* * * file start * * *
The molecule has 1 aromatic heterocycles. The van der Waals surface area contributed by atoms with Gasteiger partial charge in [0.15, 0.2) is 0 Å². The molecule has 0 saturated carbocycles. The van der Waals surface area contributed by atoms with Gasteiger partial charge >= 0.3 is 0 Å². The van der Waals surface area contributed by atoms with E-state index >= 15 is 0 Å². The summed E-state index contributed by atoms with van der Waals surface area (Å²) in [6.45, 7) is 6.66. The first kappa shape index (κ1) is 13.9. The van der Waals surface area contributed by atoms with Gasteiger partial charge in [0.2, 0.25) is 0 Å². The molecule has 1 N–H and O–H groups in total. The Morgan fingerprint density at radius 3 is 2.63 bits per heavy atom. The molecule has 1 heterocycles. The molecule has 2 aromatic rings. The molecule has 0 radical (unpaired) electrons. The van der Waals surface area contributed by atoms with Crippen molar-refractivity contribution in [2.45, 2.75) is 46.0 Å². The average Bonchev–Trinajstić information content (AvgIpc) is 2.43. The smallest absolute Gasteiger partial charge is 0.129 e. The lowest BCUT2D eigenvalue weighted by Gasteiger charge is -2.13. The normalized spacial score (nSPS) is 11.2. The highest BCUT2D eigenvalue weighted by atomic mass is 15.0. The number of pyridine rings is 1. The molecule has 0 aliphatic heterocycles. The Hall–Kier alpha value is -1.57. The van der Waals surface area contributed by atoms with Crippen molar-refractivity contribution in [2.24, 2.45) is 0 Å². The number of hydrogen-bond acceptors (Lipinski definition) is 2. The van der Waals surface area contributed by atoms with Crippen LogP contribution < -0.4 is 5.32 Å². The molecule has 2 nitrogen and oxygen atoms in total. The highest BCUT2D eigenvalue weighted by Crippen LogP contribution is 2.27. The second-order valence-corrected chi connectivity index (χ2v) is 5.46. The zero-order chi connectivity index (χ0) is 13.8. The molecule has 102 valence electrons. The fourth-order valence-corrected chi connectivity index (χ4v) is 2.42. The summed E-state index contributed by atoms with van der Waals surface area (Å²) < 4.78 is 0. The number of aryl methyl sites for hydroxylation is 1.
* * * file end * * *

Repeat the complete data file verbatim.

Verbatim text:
The molecule has 1 aromatic heterocycles. The van der Waals surface area contributed by atoms with Gasteiger partial charge in [0.15, 0.2) is 0 Å². The molecule has 0 saturated carbocycles. The van der Waals surface area contributed by atoms with Gasteiger partial charge >= 0.3 is 0 Å². The van der Waals surface area contributed by atoms with E-state index >= 15 is 0 Å². The summed E-state index contributed by atoms with van der Waals surface area (Å²) in [6.45, 7) is 6.66. The first kappa shape index (κ1) is 13.9. The van der Waals surface area contributed by atoms with Gasteiger partial charge in [0.2, 0.25) is 0 Å². The molecule has 1 N–H and O–H groups in total. The Morgan fingerprint density at radius 3 is 2.63 bits per heavy atom. The molecule has 1 heterocycles. The molecule has 2 aromatic rings. The molecule has 0 radical (unpaired) electrons. The van der Waals surface area contributed by atoms with Crippen molar-refractivity contribution in [2.45, 2.75) is 46.0 Å². The average Bonchev–Trinajstić information content (AvgIpc) is 2.43. The smallest absolute Gasteiger partial charge is 0.129 e. The lowest BCUT2D eigenvalue weighted by Gasteiger charge is -2.13. The normalized spacial score (nSPS) is 11.2. The highest BCUT2D eigenvalue weighted by atomic mass is 15.0. The number of pyridine rings is 1. The molecule has 0 aliphatic heterocycles. The Hall–Kier alpha value is -1.57. The van der Waals surface area contributed by atoms with Crippen molar-refractivity contribution in [2.24, 2.45) is 0 Å². The number of hydrogen-bond acceptors (Lipinski definition) is 2. The van der Waals surface area contributed by atoms with Crippen LogP contribution < -0.4 is 5.32 Å². The molecule has 2 nitrogen and oxygen atoms in total. The highest BCUT2D eigenvalue weighted by Crippen LogP contribution is 2.27. The second-order valence-corrected chi connectivity index (χ2v) is 5.46. The zero-order chi connectivity index (χ0) is 13.8. The molecule has 102 valence electrons. The fourth-order valence-corrected chi connectivity index (χ4v) is 2.42. The summed E-state index contributed by atoms with van der Waals surface area (Å²) < 4.78 is 0. The number of aryl methyl sites for hydroxylation is 1.